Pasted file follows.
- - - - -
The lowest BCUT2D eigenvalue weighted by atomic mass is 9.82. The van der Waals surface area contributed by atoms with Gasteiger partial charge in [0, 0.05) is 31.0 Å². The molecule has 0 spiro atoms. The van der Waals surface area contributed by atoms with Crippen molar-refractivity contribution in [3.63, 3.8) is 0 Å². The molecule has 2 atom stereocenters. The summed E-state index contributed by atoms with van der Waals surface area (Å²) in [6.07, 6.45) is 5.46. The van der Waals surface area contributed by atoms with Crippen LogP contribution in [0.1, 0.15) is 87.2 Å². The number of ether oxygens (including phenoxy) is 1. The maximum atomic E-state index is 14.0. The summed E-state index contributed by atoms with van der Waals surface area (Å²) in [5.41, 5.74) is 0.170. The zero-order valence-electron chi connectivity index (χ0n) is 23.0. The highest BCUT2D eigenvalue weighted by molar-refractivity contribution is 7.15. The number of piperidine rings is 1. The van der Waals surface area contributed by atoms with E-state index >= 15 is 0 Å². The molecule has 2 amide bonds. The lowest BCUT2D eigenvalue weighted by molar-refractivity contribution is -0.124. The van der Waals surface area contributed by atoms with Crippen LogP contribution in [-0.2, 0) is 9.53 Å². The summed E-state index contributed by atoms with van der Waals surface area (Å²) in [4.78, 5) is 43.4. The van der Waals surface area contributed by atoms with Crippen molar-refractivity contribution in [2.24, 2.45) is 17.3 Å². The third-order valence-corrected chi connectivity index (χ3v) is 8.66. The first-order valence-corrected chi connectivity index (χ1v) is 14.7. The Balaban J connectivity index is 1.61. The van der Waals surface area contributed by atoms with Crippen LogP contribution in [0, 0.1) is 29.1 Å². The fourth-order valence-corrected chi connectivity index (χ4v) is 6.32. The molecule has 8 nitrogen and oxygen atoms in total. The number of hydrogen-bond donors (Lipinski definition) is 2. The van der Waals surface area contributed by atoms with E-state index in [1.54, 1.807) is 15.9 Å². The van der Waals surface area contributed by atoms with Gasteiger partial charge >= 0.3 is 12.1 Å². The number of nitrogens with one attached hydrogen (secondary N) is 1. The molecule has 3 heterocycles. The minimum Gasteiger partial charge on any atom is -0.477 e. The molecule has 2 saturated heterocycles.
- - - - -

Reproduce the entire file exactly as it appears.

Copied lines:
The lowest BCUT2D eigenvalue weighted by atomic mass is 9.82. The van der Waals surface area contributed by atoms with Gasteiger partial charge in [0, 0.05) is 31.0 Å². The molecule has 0 spiro atoms. The van der Waals surface area contributed by atoms with Crippen molar-refractivity contribution in [3.63, 3.8) is 0 Å². The molecule has 2 atom stereocenters. The summed E-state index contributed by atoms with van der Waals surface area (Å²) in [6.07, 6.45) is 5.46. The van der Waals surface area contributed by atoms with Crippen LogP contribution in [0.1, 0.15) is 87.2 Å². The number of ether oxygens (including phenoxy) is 1. The maximum atomic E-state index is 14.0. The summed E-state index contributed by atoms with van der Waals surface area (Å²) in [5.41, 5.74) is 0.170. The zero-order valence-electron chi connectivity index (χ0n) is 23.0. The highest BCUT2D eigenvalue weighted by molar-refractivity contribution is 7.15. The number of piperidine rings is 1. The van der Waals surface area contributed by atoms with E-state index >= 15 is 0 Å². The molecule has 2 amide bonds. The lowest BCUT2D eigenvalue weighted by molar-refractivity contribution is -0.124. The van der Waals surface area contributed by atoms with Crippen LogP contribution in [-0.2, 0) is 9.53 Å². The summed E-state index contributed by atoms with van der Waals surface area (Å²) in [4.78, 5) is 43.4. The van der Waals surface area contributed by atoms with Crippen molar-refractivity contribution in [2.24, 2.45) is 17.3 Å². The third-order valence-corrected chi connectivity index (χ3v) is 8.66. The first-order valence-corrected chi connectivity index (χ1v) is 14.7. The Balaban J connectivity index is 1.61. The van der Waals surface area contributed by atoms with Crippen LogP contribution in [0, 0.1) is 29.1 Å². The fourth-order valence-corrected chi connectivity index (χ4v) is 6.32. The molecule has 8 nitrogen and oxygen atoms in total. The number of hydrogen-bond donors (Lipinski definition) is 2. The van der Waals surface area contributed by atoms with E-state index in [1.54, 1.807) is 15.9 Å². The van der Waals surface area contributed by atoms with Gasteiger partial charge >= 0.3 is 12.1 Å². The number of nitrogens with one attached hydrogen (secondary N) is 1. The molecule has 3 heterocycles. The minimum Gasteiger partial charge on any atom is -0.477 e. The molecule has 2 saturated heterocycles.